(UPDATE) Train-BRT: What I Saw After Accident- Witness Tells Court

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A witness to the collision between a train and a Bus Rapid Transit at the PWD area of Lagos on March 9, 2023, Oluwajani Fayokemi, who is also a prosecution witness in the ongoing case, told an Ikeja High Court on Friday what she saw after the accident.

Punch Headlines gathered that Fayokemi said at the resumed trial that when the passengers, who were state government workers, heard the honk of the oncoming train, they called on the driver, Osibanjo Oluwaseun, to stop but that the next thing they heard was a loud bang.

She said she was unconscious for some time after the collision and that when she woke up, she saw a stone hit the head of another passenger and blood started gushing out. She said passersby and area boys swiftly came to their rescue.

No fewer than six persons died in the accident while about 80 persons were said to have sustained varying degrees of injuries. The Lagos State Government had arraigned the driver before Justice Oyindamola Ogala on a 16-count charge bordering on involuntary manslaughter, in contravention of Sections 244 and 245 of the Criminal Law of Lagos State, 2015. The driver however pleaded not guilty.

The Director of Public Prosecutions, Babajide Martins, had told the court that the BRT driver negligently killed the victims and inflicted grievous harm on other passengers on the bus by ignoring warning signals and running into the train.

Meanwhile at the resumed trial on Friday, Fayokemi told the court that she was a victim of the collision, noting that she had been using the BRT 33, a staff bus driven by Osibanjo, since 2018 without any accident.

Led in evidence by a deputy director in the state Ministry of Justice, Mr Jonathan Ogunsanya, the witness explained that the bus travelled from Jakande Gate to the state secretariat at Alausa as usual.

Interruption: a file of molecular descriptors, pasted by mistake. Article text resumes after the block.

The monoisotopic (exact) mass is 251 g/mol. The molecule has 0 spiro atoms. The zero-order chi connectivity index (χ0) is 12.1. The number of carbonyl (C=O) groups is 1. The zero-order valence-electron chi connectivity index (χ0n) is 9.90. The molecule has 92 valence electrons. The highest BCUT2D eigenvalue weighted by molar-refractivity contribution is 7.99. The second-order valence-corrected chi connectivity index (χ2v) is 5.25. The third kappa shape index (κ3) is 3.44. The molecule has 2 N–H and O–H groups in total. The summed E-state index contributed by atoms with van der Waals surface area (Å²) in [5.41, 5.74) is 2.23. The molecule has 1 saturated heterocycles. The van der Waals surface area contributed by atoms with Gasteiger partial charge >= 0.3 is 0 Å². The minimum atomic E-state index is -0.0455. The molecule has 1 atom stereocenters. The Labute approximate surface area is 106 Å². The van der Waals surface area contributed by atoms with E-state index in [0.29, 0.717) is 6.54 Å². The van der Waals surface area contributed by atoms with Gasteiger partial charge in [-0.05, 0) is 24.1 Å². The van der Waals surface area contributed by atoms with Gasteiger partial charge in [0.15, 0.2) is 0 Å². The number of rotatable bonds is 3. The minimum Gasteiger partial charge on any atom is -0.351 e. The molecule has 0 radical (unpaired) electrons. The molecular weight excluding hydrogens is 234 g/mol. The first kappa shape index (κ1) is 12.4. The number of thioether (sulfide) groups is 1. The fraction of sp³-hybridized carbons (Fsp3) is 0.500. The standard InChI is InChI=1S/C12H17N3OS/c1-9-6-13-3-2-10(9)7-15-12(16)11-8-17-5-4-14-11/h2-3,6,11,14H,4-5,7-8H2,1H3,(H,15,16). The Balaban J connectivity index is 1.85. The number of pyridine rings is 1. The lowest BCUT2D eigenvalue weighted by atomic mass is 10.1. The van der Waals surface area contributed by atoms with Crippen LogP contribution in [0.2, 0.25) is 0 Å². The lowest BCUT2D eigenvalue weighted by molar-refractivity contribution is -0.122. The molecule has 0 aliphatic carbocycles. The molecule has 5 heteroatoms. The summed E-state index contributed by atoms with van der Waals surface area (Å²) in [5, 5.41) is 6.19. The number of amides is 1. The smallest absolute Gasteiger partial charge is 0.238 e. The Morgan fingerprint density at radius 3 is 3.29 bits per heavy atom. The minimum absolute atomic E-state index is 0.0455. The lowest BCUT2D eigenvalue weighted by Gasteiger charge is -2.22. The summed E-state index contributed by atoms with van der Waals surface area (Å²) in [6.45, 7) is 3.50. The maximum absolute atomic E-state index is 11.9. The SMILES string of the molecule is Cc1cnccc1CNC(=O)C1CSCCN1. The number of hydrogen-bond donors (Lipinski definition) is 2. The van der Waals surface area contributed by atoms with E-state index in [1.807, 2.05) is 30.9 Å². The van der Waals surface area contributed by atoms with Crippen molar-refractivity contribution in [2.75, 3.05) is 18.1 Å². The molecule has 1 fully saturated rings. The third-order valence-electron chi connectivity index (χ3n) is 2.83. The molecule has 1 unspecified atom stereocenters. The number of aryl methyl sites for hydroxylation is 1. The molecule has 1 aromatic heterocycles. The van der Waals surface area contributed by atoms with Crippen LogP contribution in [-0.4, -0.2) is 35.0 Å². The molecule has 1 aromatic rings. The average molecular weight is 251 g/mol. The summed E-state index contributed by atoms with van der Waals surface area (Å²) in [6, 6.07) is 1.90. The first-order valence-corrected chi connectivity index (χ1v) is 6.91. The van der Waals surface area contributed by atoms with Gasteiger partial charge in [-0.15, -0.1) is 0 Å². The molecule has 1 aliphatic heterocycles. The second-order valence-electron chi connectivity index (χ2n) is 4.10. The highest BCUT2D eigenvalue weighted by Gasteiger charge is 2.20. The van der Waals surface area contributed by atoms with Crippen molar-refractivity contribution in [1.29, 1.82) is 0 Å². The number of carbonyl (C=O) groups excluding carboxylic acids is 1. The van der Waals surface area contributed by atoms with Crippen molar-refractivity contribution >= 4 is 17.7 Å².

“When we got to the PWD junction of the train track, we heard the honk of a coming train,” she noted, adding that the occupants of the bus started calling on the driver whom they referred to as Oluomo but the next thing heard was a bang.

Fayokemi said the train started pushing the bus along the track and that she passed out at that point and didn’t know what happened around her for some minutes.

She added, “Few minutes later, I heard people banging the door and glass; the banging woke me up. There were passersby and ‘area boys’ trying to rescue passengers.

“I was carried on my legs and hands by the boys out of the bus because I could not move. They also carried other passengers who were injured out of the bus, while Good Samaritans in private cars also assisted.

“There was one lady I knew very well. Olayinka is her name. I saw that a stone hit her head and blood was gushing out of her head. Later on, at LASUTH, I found out that she passed away.”

The prosecution counsel asked the witness if she recalled the number of victims taken to LASUTH but she said they were many and heavily injured, adding that another lady, known as Alhaja, also died.

The defence counsel, Mr Lekan Egberongbe, asked the witness if she recalled her statement to the police after she regained consciousness, and she said the incident was still fresh in her memory.

The counsel asked her to point out in her statement to the police where she stated that passengers heard the honk of a coming train and called on the driver. The witness said the aspect was not recorded in her written statement.

The defence counsel asked where she was sitting in the bus, and she said she sat in the middle. The counsel then said that the driver should have been mostly affected considering that he sat in front, but the prosecution counsel objected.

Ogala, who had remanded the defendant at the Kirikiri custodial centre after his arraignment on May 2, adjourned the matter until November 8.

 

 

 

 

Credit: The Punch News


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